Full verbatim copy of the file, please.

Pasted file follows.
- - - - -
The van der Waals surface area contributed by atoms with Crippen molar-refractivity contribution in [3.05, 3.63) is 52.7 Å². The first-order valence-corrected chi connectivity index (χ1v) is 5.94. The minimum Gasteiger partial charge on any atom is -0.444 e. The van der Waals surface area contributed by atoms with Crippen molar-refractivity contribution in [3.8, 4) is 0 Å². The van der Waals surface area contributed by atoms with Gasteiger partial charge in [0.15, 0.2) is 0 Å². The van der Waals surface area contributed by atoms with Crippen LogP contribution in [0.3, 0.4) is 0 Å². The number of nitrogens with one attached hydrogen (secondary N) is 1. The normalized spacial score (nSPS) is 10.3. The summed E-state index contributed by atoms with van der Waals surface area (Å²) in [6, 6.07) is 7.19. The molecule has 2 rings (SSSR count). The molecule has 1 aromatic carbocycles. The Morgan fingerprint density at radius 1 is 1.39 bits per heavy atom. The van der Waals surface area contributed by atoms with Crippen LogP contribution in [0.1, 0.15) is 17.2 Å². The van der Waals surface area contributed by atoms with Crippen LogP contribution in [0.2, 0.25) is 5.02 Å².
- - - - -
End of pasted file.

The van der Waals surface area contributed by atoms with Crippen molar-refractivity contribution in [3.05, 3.63) is 52.7 Å². The first-order valence-corrected chi connectivity index (χ1v) is 5.94. The minimum Gasteiger partial charge on any atom is -0.444 e. The van der Waals surface area contributed by atoms with Crippen molar-refractivity contribution in [3.8, 4) is 0 Å². The van der Waals surface area contributed by atoms with Gasteiger partial charge in [0.15, 0.2) is 0 Å². The van der Waals surface area contributed by atoms with Crippen LogP contribution in [0.3, 0.4) is 0 Å². The number of nitrogens with one attached hydrogen (secondary N) is 1. The normalized spacial score (nSPS) is 10.3. The summed E-state index contributed by atoms with van der Waals surface area (Å²) in [6, 6.07) is 7.19. The molecule has 2 rings (SSSR count). The molecule has 1 aromatic carbocycles. The Morgan fingerprint density at radius 1 is 1.39 bits per heavy atom. The van der Waals surface area contributed by atoms with Crippen LogP contribution in [0.1, 0.15) is 17.2 Å². The van der Waals surface area contributed by atoms with Crippen LogP contribution in [0.2, 0.25) is 5.02 Å².